SciTech Briefs

Less massive dark matter discovered

In the Soudan mine of Minnesota, two experiments — the Cyrogenic Dark Matter Search (CDMSII) and the Coherent Germanium Neutrino Technology (CoGeNT) — have yielded results that may lead to new information about the size and sensitivity of dark matter, which is thought to be the most abundant form of matter in the universe.

Two weeks ago, CDMSII discovered particles resembling dark matter in the mine. The underground mine is known for its lack of particle activity, meaning there are few subatomic particles in the atmosphere that one would find in abundance at the earth’s surface. CoGeNT reported they observed similar dark matter particles with a smaller mass. Confirmation of the CoGeNT results would, according to physicist Juan Collar, “shift attention to experiments that are sensitive to lower energies,” since detection of the particles occurred at the lower energy sensitivities of the detectors.

Skepticism concerning results has been strong. The less massive CoGeNT particles do not match up with dark matter being investigated by space satellites. The CoGeNT experiment itself may also be faulty, since it is less shielded and more susceptible to unrelated radio waves than the CDMSII.


TigerText creator makes texting private

Following the revelation of golfer Tiger Wood’s numerous affairs and his subsequent apology last week, former recruiter and headhunter Jeffrey Evans responded by creating the TigerText iPhone app, launched on Feb. 25.

With the app, users who may not want their received text messages to be disclosed to others can store them in the TigerText server and set a certain time limit for the message lifespan. After the time limit has expired, the message disappears from both phones and the server. Recipients can see the texts, but they cannot respond. Any incriminating messages, therefore, can be deleted from existence.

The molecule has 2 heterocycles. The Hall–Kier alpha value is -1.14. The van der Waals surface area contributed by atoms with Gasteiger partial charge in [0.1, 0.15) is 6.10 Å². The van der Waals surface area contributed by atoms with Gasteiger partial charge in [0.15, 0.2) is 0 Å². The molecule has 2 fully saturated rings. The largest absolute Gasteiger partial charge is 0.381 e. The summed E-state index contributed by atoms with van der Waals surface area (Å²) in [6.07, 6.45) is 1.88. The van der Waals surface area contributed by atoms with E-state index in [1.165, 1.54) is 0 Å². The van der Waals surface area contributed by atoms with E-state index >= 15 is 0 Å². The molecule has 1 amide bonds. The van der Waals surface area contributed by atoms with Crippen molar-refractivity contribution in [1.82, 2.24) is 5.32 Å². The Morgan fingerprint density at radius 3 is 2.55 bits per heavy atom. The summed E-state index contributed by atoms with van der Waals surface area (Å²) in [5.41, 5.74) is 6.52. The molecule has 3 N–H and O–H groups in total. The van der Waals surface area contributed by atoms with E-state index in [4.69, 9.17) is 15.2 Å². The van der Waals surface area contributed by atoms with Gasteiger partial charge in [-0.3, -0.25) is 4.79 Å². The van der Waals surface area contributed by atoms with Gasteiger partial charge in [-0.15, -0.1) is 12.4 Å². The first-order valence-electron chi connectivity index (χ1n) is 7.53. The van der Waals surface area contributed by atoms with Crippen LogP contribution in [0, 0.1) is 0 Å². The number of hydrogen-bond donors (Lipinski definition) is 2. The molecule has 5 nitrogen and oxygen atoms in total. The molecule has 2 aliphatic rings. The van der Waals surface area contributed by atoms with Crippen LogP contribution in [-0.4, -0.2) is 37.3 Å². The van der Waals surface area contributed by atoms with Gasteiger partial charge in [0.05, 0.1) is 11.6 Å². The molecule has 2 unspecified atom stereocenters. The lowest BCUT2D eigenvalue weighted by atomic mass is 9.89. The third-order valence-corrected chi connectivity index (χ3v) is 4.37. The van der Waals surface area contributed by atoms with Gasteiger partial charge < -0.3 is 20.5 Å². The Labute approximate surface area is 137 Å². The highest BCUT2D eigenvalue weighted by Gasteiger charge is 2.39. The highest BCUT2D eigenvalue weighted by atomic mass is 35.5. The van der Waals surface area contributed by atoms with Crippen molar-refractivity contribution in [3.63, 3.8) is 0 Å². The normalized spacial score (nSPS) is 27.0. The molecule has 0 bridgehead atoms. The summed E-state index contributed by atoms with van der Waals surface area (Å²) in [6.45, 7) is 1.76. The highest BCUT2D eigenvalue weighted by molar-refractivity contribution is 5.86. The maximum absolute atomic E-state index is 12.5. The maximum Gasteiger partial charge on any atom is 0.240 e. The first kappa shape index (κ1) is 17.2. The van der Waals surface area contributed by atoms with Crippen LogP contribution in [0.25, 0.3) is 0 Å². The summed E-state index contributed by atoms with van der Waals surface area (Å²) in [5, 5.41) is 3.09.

Evans denies any claim that the phone was designed for cheating spouses, or that it was named after Tiger Woods in the first place. He designed it primarily to allow iPhone users to have more control over their privacy. Pointing to a ruling by the European Union in 2006 that phone and Internet providers would hold onto texts for a certain period of time, he claimed that the app was directed toward lawyers and business executives.

Whether this app was a practical investment or, as Time puts it, simply “stupidity insurance” remains to be seen.

Source: Time magazine

China and Google have a standoff

China has threatened to shut down Google’s operations inside China due to Google’s decision to reduce censorship on its Chinese website. The situation began when, in late 2009, a series of Internet attacks against several U.S. corporations, including Google, was found to originate in China. The attacks targeted not only the companies, but also the e-mail accounts of several Chinese human-rights activists. In response, Google declared that it would stop restricting searches on its Chinese language search engine, prompting threats from the Chinese government.

Both powers have considerable influence. Google, according to Rebecca MacKinnon of Princeton University’s Center for Information Technology Policy, has a large enough presence “to define the standard operating rules of the Internet.” With the freedom of ideas available online, Google could very well combat any authoritarian regime.

China, however, has had a history of restricting Internet access through a list of blocked IP addresses known as “The Great Firewall.” Although the bandwidth is reaching maximum capacity in the country, China’s circumvention could find any number of unfavorable IP addresses.

Source: Scientific American